About 40% of executive leaders say their enterprise accountability and leadership are not aligned on strategy execution, according to the 2020 Gartner Execution Gap Survey. This isn't a new concern.
Gartner polls of strategy leaders in prior years have shown slow strategy execution to be a top challenge, often because of insufficient visibility and control, a short-term ‘firefighting’ mentality and employee change fatigue.
Sometimes the problem starts with strategy setting. Many executive leaders don't have a documented three- to five-year business strategy because CEOs haven't produced, updated or shared the latest iteration. Sometimes, the enterprise exists, but it hasn’t been shared effectively with business and functional leaders. In yet other cases, the strategy has changed without many business leaders realizing it.
The risk that strategy won't be effectively executed only increases in volatile and disrupted conditions like those experienced during and since the COVID-19 pandemic.
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5 key pillars for effective strategy execution
Corporate strategists can bridge the strategy-to-execution gap and drive aligned execution in five ways.
Pillar No. 1: Strategy formulation
83% of strategies can fail due to faulty assumptions. Test assumptions about the executability of strategy during formulation.
History is littered with examples of organizations that hit severe growth stalls because of strategies based on flawed assumptions about customers, competitors or internal capabilities. A lack of clarity leads to unwanted surprises during execution and reduces managers’ ability to monitor uncertainties and respond accordingly. To get execution right, clarify and test relevant assumptions. This includes using mechanisms to both identify and challenge strategic assumptions so your organization can avoid unanticipated issues that derail implementation.
Pillar No. 2: Planning
67% of key functions are not aligned with business unit and corporate strategies. Align objectives to strategy by clarifying the objectives for those tasked with execution.
It's not unusual for large organizations to conduct strategic planning sessions that cost millions of dollars and hundreds of employee hours each year. Despite these efforts, strategic goals are often unclear or misaligned, which then creates resourcing challenges that limit execution success.
Focus the planning process on vertical alignment between the corporate center and the business units (BUs), and horizontal alignment across BUs and functions. To avoid confusion, begin by clarifying objectives and roles for those in the business tasked with execution.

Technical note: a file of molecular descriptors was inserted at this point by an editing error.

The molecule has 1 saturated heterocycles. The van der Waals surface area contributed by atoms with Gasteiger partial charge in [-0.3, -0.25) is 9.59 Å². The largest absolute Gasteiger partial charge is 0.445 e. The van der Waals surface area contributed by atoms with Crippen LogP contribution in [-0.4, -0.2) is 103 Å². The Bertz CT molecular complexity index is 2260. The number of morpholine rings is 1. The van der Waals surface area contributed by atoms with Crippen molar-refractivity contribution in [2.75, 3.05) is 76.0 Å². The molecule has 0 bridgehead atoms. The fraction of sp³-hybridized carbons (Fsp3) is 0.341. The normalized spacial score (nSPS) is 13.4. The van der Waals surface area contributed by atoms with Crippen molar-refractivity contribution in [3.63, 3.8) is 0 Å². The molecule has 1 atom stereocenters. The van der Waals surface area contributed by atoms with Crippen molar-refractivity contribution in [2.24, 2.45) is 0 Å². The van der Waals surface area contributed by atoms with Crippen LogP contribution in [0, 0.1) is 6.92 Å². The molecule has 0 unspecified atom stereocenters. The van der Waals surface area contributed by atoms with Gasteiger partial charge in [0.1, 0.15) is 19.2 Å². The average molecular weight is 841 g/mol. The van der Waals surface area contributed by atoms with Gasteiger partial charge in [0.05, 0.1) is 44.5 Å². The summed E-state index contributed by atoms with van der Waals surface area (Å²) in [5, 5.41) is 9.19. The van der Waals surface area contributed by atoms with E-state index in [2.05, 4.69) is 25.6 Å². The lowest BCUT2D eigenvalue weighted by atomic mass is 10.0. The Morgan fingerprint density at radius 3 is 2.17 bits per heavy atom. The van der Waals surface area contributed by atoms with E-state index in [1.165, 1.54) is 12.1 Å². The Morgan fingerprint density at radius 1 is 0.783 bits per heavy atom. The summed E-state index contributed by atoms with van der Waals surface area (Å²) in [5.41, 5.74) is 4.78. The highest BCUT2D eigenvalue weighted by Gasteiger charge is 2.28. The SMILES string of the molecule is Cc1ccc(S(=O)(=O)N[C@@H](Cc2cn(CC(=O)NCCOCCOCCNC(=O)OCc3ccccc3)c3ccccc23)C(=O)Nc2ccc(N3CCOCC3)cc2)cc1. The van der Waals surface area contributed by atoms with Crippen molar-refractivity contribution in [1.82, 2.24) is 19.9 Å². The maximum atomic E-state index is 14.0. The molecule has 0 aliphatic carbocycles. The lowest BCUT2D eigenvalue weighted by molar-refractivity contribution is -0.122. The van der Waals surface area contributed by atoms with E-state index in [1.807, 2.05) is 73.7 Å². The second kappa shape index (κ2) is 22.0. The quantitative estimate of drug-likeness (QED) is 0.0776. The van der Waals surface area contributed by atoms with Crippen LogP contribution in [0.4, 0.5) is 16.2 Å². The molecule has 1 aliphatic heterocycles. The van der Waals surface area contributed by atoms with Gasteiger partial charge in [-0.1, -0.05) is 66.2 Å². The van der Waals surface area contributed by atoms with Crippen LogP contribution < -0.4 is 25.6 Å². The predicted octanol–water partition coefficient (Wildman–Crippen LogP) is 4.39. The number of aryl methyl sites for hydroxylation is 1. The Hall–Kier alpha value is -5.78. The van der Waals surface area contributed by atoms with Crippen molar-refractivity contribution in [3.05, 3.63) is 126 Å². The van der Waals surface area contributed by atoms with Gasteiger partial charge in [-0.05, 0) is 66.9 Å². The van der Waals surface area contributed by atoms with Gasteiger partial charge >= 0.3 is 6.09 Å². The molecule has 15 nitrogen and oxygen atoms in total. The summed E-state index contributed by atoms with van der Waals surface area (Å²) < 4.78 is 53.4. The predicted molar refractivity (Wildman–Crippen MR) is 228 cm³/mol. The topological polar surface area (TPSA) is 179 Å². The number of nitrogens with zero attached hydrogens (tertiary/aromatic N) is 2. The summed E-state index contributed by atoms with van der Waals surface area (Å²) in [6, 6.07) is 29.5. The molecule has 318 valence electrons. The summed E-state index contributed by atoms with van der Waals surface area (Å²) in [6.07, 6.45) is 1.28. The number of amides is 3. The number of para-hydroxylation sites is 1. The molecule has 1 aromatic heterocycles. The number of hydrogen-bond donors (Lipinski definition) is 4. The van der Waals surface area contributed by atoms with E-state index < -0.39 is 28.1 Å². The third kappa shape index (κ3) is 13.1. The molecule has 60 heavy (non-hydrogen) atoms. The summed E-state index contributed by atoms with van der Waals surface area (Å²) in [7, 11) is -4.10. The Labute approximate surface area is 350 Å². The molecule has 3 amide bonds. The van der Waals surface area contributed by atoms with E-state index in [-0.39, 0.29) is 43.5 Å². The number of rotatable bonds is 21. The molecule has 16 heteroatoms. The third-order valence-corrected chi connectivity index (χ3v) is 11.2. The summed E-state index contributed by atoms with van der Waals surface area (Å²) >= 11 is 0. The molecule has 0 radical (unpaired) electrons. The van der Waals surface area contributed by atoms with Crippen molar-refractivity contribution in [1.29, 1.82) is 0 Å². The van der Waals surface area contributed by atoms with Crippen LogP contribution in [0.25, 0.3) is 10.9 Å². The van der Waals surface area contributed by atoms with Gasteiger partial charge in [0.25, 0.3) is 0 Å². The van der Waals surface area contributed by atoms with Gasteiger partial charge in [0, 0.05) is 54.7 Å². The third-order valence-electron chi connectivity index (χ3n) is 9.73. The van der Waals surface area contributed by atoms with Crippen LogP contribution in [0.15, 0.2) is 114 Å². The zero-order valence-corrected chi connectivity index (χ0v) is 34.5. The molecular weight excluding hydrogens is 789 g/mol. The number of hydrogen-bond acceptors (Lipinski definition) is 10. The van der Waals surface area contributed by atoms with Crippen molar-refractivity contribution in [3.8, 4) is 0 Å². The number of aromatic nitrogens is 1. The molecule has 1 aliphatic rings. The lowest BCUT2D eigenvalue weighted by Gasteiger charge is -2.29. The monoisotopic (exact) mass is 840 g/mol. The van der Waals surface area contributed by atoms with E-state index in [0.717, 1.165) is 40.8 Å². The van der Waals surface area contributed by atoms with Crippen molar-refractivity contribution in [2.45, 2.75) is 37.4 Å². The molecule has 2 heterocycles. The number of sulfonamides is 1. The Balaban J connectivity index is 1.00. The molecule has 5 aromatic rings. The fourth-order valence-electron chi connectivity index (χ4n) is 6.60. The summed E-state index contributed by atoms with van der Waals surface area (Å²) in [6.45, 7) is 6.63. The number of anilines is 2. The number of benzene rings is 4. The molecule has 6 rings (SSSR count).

Pillar No. 3: Performance management
58% of organizations believe their performance management systems are insufficient for monitoring the performance of strategy. Ensure accountability for actions critical to strategy execution and monitor performance.
Markets can shift between a firm’s strategic planning cycles, thus invalidating assumptions and the strategic plan. Without an effective system to monitor the performance of the strategy, organizations may execute the wrong plan for months — or even years — before correction.
For timely course-correction, use performance management systems to hold employees accountable for key metric goals. Frequent reviews of the plan can determine if underperformance was the result of a bad market assessment, wrong strategy or poor execution.
Also consider a more adaptive approach to strategic planning.
Pillar No. 4: Strategy communication
67% of employees do not understand their role when new growth initiatives are launched. Foster a two-way dialogue about the strategy to ensure organizational buy-in.
To effectively implement a new strategy, employees must understand and support it — both before and during execution. Lack of buy-in only reduces employee commitment and motivation for action and messages that lack credibility increase organizational resistance to change.
What’s needed is a cohesive communication strategy. Without it, employee motivation goes down and resistance goes up, increasing the cost of execution.
Engage critical employees with targeted communications to win support for the strategy. Start a two-way dialogue or take a page from your organization’s PR playbook to keep employees on board and actively engaged in achieving the company’s objectives.
Pillar No. 5: Organizational capacity
Organizations that are able to successfully unlock capacity to execute new growth strategies increase profitability by 77%. Strategists must focus on unlocking capacity to ensure strategy execution success.
Many organizations fail to allocate resources (assets, time, people, etc.) for the actual implementation of new growth strategies. They rely too heavily on strategy creation, planning, performance metrics and communication.
Strategists must locate areas where the organization loses the ability to execute due to poor coordination. The net result of poor coordination is a reduction in the total capacity of the enterprise.
Practices for unlocking organizational capacity:
- Deploy diagnostics to test organizational capacity before launching growth efforts.
- Use new tools for clarifying mid-manager trade-offs about resourcing growth bets.
- Construct new frameworks for freeing trapped resources.
- Create support structures for integrating growth projects into existing businesses.